As for the BJP, its leader Nand Kishore Yadav said in the Assembly that his party favoured prohibition but was against the “stringent” provisions. The BJP walked out, leaving the amendments to be passed 150-46.
So, are there any exceptions to the law?
Toddy — which the government has kept out under pressure from the RJD. Although the sale of toddy is banned near marketplaces in towns and villages, it will continue to be sold and consumed from 100 m to 200 m away from markets and public places as per a 1991 provision brought by the then Lalu Prasad government.
The NDA had been vociferous in demanding that the Scheduled Caste Pasis should not lose their traditional toddy trade. Lalu has been loathe to concede the NDA any political advantage; Nitish himself has his Mahadalit constituency, of which the Pasis are part. Finally, the Congress too has been opposed to including toddy in the prohibited category — the RJD and Congress together have 107 MLAs in the Assembly against the JD(U)’s 78.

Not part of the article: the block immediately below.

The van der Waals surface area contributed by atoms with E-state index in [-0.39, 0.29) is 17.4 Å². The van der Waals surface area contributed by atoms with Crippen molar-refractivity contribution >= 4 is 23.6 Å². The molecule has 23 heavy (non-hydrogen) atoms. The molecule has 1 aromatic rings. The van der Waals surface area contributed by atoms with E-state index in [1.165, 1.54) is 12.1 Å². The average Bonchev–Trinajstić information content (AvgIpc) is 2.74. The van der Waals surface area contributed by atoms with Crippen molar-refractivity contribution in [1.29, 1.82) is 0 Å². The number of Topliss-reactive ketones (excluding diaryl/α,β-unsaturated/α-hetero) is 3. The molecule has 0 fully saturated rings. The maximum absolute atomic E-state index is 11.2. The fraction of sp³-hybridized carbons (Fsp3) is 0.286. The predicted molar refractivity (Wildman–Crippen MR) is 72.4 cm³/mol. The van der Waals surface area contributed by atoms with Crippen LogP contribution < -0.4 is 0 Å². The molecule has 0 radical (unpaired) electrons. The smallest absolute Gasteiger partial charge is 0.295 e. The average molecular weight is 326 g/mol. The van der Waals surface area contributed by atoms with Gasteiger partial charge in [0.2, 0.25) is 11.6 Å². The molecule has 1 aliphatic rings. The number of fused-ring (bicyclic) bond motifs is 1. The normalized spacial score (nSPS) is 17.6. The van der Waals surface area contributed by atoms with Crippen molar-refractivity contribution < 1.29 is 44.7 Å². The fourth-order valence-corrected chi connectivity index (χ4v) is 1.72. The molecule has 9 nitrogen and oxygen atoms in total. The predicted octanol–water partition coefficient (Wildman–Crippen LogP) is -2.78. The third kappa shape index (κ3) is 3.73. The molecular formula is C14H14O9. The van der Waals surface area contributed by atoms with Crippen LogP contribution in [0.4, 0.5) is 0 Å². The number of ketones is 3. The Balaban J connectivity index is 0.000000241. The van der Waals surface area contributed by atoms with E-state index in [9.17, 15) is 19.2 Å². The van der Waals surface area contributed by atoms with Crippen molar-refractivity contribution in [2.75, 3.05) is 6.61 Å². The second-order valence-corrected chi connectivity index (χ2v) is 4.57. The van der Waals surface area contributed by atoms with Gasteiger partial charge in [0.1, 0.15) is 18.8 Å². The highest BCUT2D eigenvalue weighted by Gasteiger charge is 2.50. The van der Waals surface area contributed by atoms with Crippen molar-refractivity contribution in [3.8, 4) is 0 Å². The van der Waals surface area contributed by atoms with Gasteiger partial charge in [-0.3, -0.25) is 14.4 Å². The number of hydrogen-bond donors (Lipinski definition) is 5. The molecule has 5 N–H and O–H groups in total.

But what lies behind Nitish’s unyielding focus on banning liquor?
He obviously sees a major political plank in prohibition. He has seen it deliver in Bihar, and he has been talking about it in his public meetings in UP, Delhi, Jharkhand and other states to build pressure on Prime Minister Narendra Modi to take a stand. Nitish has been linking prohibition to social reforms; Nobel winner Kailash Satyarthi will conduct a study on the impact of prohibition on society. With “good governance” somewhat worn out, prohibition could be Nitish’s big plank for a possible Prime Ministerial bid in 2019.
Okay, but what sort of impact has the liquor law actually had so far?